Absa Group has become the first African bank and only the second company on the continent to join the global Sovrin Foundation as a founding steward, giving it the technology platform to build self-sovereign digital identity capabilities for employees and clients.

“Self-sovereign identity – the emerging answer to the myriad challenges associated with identity management – has the potential to not only revolutionise how we manage and secure our personal information, but also to play a key role in driving financial inclusion in Africa,” says Andrew Baker, chief technology officer at Absa Group.

“Self-sovereign identity means that people and businesses can store and update their digital identity data in an identity ‘wallet’ on their own devices, and share it efficiently and securely with those who need to validate it,” he adds.

“By using digital signatures and distributed ledger technology, this addresses the many gaps and challenges in securing and verifying identity-related information online, a problem inherent to the internet since it was first developed.”

As a Sovrin Founding Steward, Absa will play a pivotal role in creating, operating, and maintaining Sovrin’s decentralised, permissioned digital identity network.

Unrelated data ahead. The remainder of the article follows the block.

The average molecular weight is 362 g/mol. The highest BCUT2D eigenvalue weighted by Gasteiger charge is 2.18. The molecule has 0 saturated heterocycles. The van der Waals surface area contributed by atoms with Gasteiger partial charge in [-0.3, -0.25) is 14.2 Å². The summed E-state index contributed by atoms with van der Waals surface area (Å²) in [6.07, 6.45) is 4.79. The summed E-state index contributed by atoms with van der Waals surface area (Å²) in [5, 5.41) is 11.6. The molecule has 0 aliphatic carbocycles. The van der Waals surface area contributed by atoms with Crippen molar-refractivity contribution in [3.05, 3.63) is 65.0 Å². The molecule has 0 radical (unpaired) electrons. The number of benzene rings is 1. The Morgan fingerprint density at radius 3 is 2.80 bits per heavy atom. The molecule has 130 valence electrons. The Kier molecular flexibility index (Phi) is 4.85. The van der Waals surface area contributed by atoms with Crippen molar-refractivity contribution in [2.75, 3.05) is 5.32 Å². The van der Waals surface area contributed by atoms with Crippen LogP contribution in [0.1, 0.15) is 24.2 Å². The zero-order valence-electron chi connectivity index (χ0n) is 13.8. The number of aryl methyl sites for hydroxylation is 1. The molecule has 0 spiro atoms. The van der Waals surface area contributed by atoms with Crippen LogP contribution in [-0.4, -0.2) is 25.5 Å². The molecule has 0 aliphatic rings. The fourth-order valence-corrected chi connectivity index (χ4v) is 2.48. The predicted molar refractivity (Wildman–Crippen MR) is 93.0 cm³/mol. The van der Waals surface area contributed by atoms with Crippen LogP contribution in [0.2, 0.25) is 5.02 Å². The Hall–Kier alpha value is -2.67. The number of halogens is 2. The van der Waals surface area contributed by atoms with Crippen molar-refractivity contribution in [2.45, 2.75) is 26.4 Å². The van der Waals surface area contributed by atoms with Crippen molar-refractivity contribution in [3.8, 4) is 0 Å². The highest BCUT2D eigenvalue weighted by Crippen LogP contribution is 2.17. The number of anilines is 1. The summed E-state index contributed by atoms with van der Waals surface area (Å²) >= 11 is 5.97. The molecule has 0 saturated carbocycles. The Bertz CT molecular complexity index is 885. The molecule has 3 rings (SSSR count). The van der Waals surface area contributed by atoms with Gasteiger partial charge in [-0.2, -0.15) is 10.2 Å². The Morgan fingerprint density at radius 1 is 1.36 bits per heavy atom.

“This enables us to create an open-source based digital identity manager and mobile app (Android and iOS) for internal use as well as for our retail and corporate customers,” says Baker. “Through this network, individuals will be able to take ownership of their digital identities, and we can establish a much needed, privacy-preserving flow of information.”

He says Absa has begun building a proof-of-concept, initially for employees and then later for customers, which they will be able to use whenever they engage with the bank. This will run in parallel with Absa’s current means of authentication.

“Self-sovereign identity management has the potential to lower transaction costs, protect people’s personal information, limit the opportunity for cybercrime, and simplify identity challenges in delivering new innovations to the market,” Baker explains.

“More importantly, efficient identification will promote financial inclusion. By lowering the cost to banks of opening accounts for small businesses, financing becomes profitable for the banks and therefore more accessible for the small businesses. It is a key component of becoming a truly digitally-led organisation.”

He says the proof-of-concept will initially focus on the bank’s South African employee and customer base, but will be implemented across the continent in the long-termm.

“Self-sovereign identity is the next chapter of the Internet, the one where we — the characters in this story — get to control our digital identities,” says Heather Dahl, executive director of the Sovrin Foundation. “With Absa’s approval as a Founding Steward, we are a step further toward transforming the way we use the Internet into a place where identities and transactions are verifiable and trustworthy, and the full potential of digital commerce and services can be unleashed.”